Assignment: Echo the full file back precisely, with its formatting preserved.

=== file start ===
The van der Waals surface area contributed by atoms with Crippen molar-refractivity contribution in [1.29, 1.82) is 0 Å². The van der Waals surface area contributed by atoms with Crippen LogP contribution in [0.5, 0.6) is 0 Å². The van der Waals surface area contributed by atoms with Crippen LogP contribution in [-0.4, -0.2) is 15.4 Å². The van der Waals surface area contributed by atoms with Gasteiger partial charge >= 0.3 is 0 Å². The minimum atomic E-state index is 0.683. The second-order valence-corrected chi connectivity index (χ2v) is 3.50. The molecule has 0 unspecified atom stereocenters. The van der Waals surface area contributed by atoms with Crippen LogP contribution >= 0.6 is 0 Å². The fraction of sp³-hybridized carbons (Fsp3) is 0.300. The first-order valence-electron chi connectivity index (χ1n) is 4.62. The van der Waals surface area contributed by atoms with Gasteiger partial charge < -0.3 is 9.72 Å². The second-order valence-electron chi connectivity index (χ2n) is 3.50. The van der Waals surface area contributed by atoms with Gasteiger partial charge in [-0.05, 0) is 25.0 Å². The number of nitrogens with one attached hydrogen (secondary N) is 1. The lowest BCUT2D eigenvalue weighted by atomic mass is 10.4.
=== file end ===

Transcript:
The van der Waals surface area contributed by atoms with Crippen molar-refractivity contribution in [1.29, 1.82) is 0 Å². The van der Waals surface area contributed by atoms with Crippen LogP contribution in [0.5, 0.6) is 0 Å². The van der Waals surface area contributed by atoms with Crippen LogP contribution in [-0.4, -0.2) is 15.4 Å². The van der Waals surface area contributed by atoms with Gasteiger partial charge >= 0.3 is 0 Å². The minimum atomic E-state index is 0.683. The second-order valence-corrected chi connectivity index (χ2v) is 3.50. The molecule has 0 unspecified atom stereocenters. The van der Waals surface area contributed by atoms with Crippen LogP contribution >= 0.6 is 0 Å². The fraction of sp³-hybridized carbons (Fsp3) is 0.300. The first-order valence-electron chi connectivity index (χ1n) is 4.62. The van der Waals surface area contributed by atoms with Gasteiger partial charge < -0.3 is 9.72 Å². The second-order valence-electron chi connectivity index (χ2n) is 3.50. The van der Waals surface area contributed by atoms with Gasteiger partial charge in [-0.05, 0) is 25.0 Å². The number of nitrogens with one attached hydrogen (secondary N) is 1. The lowest BCUT2D eigenvalue weighted by atomic mass is 10.4.